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Selling in US dollars to Canadian companies in Canada

By Lloyd Lindsay |

Layne asked:

I am in Canada selling in US dollars to Canadian companies. How is HST invoiced and what do I remit to CRA?

Lloyd Lindsay answered:

The Excise Tax Act of Canada sets out the rules for GST/HST, and sections 159 and 169 set out the rules for foreign currency transactions. Suppliers may invoice in foreign currency and recipients may make payments to suppliers in foreign currency. However, the exchange rate you must use is on the day the tax is payable or on such other day as is acceptable to the Minister. The day the tax is payable is the earliest of:

  1. The day your customer pays you,
  2. The day you invoice your customer,
  3. The day you should have invoiced your customer, but for an undue delay, and
  4. The day your customer must pay you according to a written agreement.

Usually, the day the tax is payable is the invoice date. But what happens when your customer later pays in foreign currency and the exchange rate has changed? The Canadian dollars you actually receive may be greater or lesser than the amount you must pay the government. Because of this, the government offers other acceptable days and methods:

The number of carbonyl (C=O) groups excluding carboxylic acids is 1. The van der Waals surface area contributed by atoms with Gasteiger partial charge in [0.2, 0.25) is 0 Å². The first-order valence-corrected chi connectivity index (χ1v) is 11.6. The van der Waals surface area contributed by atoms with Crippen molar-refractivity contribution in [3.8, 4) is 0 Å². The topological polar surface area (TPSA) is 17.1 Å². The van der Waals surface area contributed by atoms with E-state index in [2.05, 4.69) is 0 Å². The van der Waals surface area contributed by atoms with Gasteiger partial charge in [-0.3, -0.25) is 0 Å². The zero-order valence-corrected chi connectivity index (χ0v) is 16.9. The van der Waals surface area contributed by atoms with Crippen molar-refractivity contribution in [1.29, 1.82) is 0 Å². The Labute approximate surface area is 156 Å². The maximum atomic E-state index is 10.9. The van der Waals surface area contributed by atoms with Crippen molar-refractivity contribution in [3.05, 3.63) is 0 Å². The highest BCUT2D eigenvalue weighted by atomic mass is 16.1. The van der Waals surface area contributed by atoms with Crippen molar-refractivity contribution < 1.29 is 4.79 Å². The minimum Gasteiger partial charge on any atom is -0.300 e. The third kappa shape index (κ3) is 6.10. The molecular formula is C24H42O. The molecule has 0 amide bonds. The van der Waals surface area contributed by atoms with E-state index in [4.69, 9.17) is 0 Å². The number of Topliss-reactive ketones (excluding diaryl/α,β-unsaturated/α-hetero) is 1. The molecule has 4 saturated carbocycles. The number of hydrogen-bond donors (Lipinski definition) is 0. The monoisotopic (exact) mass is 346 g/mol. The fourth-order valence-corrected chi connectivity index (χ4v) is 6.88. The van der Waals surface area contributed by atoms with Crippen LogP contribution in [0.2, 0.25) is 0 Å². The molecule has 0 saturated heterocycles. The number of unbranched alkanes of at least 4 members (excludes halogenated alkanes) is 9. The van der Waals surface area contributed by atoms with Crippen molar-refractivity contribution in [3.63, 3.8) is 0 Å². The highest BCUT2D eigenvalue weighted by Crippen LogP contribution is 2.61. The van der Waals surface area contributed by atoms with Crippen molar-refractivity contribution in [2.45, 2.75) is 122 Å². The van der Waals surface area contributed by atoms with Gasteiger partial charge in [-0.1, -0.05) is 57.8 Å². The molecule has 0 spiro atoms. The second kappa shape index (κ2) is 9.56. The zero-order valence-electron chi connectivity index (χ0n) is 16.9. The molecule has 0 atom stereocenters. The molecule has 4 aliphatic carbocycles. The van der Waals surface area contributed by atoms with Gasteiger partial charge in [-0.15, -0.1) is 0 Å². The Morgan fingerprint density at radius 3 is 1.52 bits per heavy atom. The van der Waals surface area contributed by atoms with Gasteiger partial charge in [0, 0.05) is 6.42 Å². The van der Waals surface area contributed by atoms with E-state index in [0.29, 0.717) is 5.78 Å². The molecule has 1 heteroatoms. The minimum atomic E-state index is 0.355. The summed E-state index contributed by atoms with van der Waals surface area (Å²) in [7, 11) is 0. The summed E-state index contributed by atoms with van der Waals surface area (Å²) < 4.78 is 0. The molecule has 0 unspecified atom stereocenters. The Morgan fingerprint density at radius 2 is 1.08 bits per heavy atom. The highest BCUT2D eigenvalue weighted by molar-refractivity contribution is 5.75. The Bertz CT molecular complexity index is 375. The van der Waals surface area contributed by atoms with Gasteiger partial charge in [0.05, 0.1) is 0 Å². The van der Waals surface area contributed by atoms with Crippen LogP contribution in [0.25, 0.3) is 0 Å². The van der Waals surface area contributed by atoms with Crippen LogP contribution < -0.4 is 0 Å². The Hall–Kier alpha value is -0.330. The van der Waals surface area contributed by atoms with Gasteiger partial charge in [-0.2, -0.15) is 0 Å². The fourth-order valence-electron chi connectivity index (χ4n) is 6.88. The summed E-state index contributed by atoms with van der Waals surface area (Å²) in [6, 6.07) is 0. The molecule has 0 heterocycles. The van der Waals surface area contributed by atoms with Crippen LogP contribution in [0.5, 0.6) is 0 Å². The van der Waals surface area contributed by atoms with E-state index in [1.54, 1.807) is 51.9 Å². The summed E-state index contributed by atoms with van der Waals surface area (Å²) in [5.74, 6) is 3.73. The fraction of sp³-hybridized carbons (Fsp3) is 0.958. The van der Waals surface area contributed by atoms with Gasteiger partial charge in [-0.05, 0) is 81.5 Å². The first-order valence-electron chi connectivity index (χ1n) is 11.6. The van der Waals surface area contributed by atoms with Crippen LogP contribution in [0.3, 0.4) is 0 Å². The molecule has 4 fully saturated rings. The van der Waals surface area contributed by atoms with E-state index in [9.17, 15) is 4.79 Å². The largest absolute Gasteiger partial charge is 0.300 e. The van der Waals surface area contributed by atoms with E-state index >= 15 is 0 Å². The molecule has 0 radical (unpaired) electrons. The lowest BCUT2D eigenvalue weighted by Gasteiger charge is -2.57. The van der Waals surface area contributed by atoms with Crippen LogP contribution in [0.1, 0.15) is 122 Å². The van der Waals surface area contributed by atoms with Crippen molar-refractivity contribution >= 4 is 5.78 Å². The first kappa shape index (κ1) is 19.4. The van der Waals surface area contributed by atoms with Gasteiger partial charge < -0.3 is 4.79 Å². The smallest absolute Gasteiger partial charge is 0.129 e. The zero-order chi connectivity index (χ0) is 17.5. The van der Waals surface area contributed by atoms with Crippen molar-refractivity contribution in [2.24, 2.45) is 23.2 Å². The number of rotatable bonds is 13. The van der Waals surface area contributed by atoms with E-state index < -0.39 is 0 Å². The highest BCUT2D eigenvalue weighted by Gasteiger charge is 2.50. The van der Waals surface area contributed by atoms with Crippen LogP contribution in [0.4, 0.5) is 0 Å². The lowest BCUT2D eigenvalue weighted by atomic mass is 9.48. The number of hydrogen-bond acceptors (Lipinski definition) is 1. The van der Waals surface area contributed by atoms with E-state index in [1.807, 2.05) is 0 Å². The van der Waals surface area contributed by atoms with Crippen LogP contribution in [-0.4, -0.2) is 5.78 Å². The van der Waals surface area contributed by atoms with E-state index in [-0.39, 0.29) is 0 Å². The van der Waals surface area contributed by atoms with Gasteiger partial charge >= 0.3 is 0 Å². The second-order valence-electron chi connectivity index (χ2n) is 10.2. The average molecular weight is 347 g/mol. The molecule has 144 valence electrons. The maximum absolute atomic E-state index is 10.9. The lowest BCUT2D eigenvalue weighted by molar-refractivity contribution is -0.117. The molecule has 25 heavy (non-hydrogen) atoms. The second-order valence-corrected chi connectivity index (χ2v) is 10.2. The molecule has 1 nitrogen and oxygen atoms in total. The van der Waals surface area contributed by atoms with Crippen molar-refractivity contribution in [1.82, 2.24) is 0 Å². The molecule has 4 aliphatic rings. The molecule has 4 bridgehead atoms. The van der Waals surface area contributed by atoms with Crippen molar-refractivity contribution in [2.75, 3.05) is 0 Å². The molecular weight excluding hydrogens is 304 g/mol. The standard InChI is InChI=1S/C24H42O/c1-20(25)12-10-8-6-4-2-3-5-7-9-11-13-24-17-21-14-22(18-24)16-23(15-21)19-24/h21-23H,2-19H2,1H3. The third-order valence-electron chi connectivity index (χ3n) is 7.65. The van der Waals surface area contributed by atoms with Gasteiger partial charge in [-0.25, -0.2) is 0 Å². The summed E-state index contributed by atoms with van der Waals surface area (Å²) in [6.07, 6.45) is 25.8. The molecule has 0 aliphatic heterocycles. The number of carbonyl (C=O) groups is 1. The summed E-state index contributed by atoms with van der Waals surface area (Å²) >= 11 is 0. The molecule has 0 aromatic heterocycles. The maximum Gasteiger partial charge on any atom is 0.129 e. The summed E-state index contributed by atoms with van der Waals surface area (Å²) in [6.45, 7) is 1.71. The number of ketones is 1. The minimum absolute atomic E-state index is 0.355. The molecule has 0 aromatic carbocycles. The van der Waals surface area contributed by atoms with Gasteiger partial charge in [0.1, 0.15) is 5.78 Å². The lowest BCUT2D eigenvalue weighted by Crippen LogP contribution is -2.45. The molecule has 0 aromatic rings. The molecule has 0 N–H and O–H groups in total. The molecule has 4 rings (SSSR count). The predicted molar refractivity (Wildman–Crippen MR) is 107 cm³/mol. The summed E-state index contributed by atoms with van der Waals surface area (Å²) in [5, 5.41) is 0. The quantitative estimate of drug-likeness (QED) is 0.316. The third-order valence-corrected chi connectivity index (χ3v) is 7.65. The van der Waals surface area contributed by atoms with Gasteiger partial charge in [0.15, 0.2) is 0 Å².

1. The day the consideration is paid,
  2. The day the foreign currency is acquired, and
  3. The average rate of exchange for the month in which tax is payable.

The first two options eliminate the exchange gains or losses a vendor might incur when paying the GST/HST to the government. The third alternative is an administrative convenience. A vendor cannot cherry-pick the method used. The vendor must apply one of the three methods consistently for at least one year. And if a vendor wants to use a different method, the vendor may ask CRA in writing for approval, which CRA may or may not give.

Where the date of conversion falls on a weekend or a holiday, the vendor should use the rate of exchange for the previous business day.

Sources for the Conversion Rates:

Where do you obtain acceptable conversion rates? Well, the government lists the following:

  • The source used for an actual conversion,
  • The source the vendor uses for actual conversions,
  • A Canadian chartered bank,
  • The Bank of Canada, or
  • The rate that the Customs Branch of Canada uses for calculating duty on imports
Where the vendor does not use the rate actually paid to convert the currency, CRA requires the vendor to use the same source consistently for at least one year. Final Comments:1. The vendor and purchaser do not have to use the same method for conversion;2. If you select a day other than when the tax is payable, you must use it consistently for at least one year;3. CRA requires a vendor to maintain sufficient documentary evidence regarding the exchange rate on the date of conversion, the method used, and the calculations for the tax to be paid, collected, deducted, or refunded; and4. Use a tax professional to determine which conversion method best suits your company.

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